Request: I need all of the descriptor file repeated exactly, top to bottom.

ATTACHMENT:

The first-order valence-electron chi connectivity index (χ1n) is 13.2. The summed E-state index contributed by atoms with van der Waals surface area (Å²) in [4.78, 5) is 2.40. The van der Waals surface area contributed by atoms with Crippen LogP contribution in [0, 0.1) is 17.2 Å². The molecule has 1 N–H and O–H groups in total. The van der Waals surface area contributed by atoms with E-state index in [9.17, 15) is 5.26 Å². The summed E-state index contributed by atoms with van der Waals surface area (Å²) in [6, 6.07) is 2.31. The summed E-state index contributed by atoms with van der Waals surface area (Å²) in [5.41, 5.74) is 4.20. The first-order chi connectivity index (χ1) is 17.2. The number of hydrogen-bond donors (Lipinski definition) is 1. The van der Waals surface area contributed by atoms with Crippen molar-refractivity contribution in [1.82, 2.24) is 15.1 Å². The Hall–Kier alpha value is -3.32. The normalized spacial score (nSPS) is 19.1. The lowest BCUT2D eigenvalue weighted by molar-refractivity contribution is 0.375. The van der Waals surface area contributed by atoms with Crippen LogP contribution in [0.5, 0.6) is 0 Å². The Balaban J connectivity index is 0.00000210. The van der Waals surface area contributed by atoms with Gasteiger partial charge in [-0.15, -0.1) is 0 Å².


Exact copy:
The first-order valence-electron chi connectivity index (χ1n) is 13.2. The summed E-state index contributed by atoms with van der Waals surface area (Å²) in [4.78, 5) is 2.40. The van der Waals surface area contributed by atoms with Crippen LogP contribution in [0, 0.1) is 17.2 Å². The molecule has 1 N–H and O–H groups in total. The van der Waals surface area contributed by atoms with E-state index in [9.17, 15) is 5.26 Å². The summed E-state index contributed by atoms with van der Waals surface area (Å²) in [6, 6.07) is 2.31. The summed E-state index contributed by atoms with van der Waals surface area (Å²) in [5.41, 5.74) is 4.20. The first-order chi connectivity index (χ1) is 17.2. The number of hydrogen-bond donors (Lipinski definition) is 1. The van der Waals surface area contributed by atoms with Crippen molar-refractivity contribution in [1.82, 2.24) is 15.1 Å². The Hall–Kier alpha value is -3.32. The normalized spacial score (nSPS) is 19.1. The lowest BCUT2D eigenvalue weighted by molar-refractivity contribution is 0.375. The van der Waals surface area contributed by atoms with Crippen LogP contribution in [0.5, 0.6) is 0 Å². The Balaban J connectivity index is 0.00000210. The van der Waals surface area contributed by atoms with Gasteiger partial charge in [-0.15, -0.1) is 0 Å².